Ohio has many assets that are critical to the automotive industry

Ohio is actively investing in the automotive industry, both in the traditional automotive supply chain and in the connected and autonomous vehicle space. The state continues to show its value to the industry as a place for new investment. It has unique assets for testing, a government that’s friendly toward the smart mobility sector, a large and capable workforce, low overhead costs and an advantageous proximity to suppliers.
Smart Business spoke with Kristi Tanner, senior managing director at JobsOhio, about the state of and outlook for Ohio’s automotive industry.
How would you characterize the state of Ohio’s automotive industry at the moment?
Ohio’s automotive industry is very active, especially in the automotive supply chain and in R&D. A number of recent announcements have bolstered the industry, including some international investment. Japan’s Topre Corp. expanded in the Ohio market one year ago and is expanding again, and Canada-based Hematite recently opened its first U.S. manufacturing operation in the Dayton region.
What can Ohio offer automotive companies?
Ohio gives automotive companies a strategic position to reach customers and suppliers within a single-day’s truck drive. The state offers low-cost operations, and a large, capable automotive workforce. There’s also a growing segment of the industry that comprises up-and-coming companies that are focused on smart mobility and connected and autonomous vehicles. Those companies are doing their R&D and testing in Ohio because the state has a mix of resources that is unparalleled in the U.S.
How is Ohio positioned to support automotive innovations?
Ohio is a living lab for both controlled and open-road testing and has resources and partners to help companies complete that testing. The Transportation Research Center in East Liberty is the largest automotive proving ground in the U.S. Its 4,500-acre campus has testing facilities that more than 800 customers can use 24/7.
The TRC broke ground on its Smart Mobility Advanced Research and Test Center — 540 acres within the existing property that will include custom facilities for R&D and testing for smart mobility. It includes a real-world environment with an urban area cityscape that features many potential roadway conditions. Currently there is no other facility that large and built out that is housed within an existing proving ground that’s open for all companies to use.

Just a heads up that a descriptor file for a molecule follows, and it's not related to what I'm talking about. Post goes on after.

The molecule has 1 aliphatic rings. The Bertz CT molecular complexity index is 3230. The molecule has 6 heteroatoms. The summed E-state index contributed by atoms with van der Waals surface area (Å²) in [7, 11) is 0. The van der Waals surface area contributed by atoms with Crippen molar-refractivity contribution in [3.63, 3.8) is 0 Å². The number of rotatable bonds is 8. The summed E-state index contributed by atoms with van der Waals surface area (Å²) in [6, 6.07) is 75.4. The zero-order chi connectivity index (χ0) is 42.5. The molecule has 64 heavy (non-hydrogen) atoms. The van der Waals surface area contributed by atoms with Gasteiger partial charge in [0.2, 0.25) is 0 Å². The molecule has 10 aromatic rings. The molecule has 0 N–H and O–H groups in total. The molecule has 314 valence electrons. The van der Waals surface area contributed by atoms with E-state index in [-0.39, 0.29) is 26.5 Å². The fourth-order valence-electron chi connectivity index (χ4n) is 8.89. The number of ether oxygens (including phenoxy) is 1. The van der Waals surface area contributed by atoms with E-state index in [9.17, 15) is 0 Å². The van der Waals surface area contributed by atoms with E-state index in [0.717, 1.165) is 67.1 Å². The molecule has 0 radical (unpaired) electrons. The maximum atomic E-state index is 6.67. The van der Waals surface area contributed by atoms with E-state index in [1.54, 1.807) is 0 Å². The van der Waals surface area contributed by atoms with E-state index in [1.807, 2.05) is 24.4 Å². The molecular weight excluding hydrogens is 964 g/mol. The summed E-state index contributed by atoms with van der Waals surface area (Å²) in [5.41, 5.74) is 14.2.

Right outside TRC’s gate is a 35-mile stretch of four-lane divided highway, the Route 33 Smart Mobility Corridor. It’s designated for open-road testing and was supported by an investment from Ohio and the federal government. It boasts a fiber optic network and dedicated short-range communications units that stretch the length of the highway and enable testing of connected vehicle technology. That corridor dumps into Dublin and Columbus, the latter of which was designated by the U.S. Department of Transportation as the first and only winner of the Smart City Challenge. That earned the city $40 million from the U.S. DOT. Columbus parlayed that into $510 million from other sources, which it will use to turn itself into a leader in smart city technologies.
How are Ohio and its partners working to address the challenges automotive companies in the state face?

One of the most significant challenges companies across the country face is a shortage of manufacturing workers. In Ohio, stakeholders are working to address that issue. For instance, JobsOhio’s talent acquisition program works with companies to recruit and train workers. These are in-demand skills that are required for up-and-coming connected and autonomous vehicle manufacturing and testing. Fortunately for Ohio, the state produces more than 12,000 engineering and engineering technician graduates each year, many of whom have the needed skills to be successful in the smart mobility space. The state is also open to new technology. Gov. John Kasich signed an executive order in May to authorize autonomous vehicle testing in Ohio and to lay out a road map for how the industry can test their technologies in the state. That will go a long way to support continued testing of autonomous vehicles in the state.

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